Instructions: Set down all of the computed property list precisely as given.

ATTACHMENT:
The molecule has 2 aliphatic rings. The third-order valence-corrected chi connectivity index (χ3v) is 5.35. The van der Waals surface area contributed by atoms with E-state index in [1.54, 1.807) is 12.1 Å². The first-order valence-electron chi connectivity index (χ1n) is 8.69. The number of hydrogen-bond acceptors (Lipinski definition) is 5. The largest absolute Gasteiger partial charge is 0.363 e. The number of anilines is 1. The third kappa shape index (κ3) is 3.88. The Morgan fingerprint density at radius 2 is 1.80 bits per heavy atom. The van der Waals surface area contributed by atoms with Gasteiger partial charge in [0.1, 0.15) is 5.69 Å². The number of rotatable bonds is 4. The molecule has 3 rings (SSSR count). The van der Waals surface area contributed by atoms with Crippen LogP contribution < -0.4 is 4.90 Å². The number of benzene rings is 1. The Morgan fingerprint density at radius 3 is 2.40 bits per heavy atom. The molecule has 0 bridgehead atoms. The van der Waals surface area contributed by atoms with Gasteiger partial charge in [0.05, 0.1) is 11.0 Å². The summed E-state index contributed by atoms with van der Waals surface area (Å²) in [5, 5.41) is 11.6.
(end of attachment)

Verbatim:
The molecule has 2 aliphatic rings. The third-order valence-corrected chi connectivity index (χ3v) is 5.35. The van der Waals surface area contributed by atoms with E-state index in [1.54, 1.807) is 12.1 Å². The first-order valence-electron chi connectivity index (χ1n) is 8.69. The number of hydrogen-bond acceptors (Lipinski definition) is 5. The largest absolute Gasteiger partial charge is 0.363 e. The number of anilines is 1. The third kappa shape index (κ3) is 3.88. The Morgan fingerprint density at radius 2 is 1.80 bits per heavy atom. The van der Waals surface area contributed by atoms with Gasteiger partial charge in [0.1, 0.15) is 5.69 Å². The number of rotatable bonds is 4. The molecule has 3 rings (SSSR count). The van der Waals surface area contributed by atoms with Crippen LogP contribution < -0.4 is 4.90 Å². The number of benzene rings is 1. The Morgan fingerprint density at radius 3 is 2.40 bits per heavy atom. The molecule has 0 bridgehead atoms. The van der Waals surface area contributed by atoms with Gasteiger partial charge in [0.05, 0.1) is 11.0 Å². The summed E-state index contributed by atoms with van der Waals surface area (Å²) in [5, 5.41) is 11.6.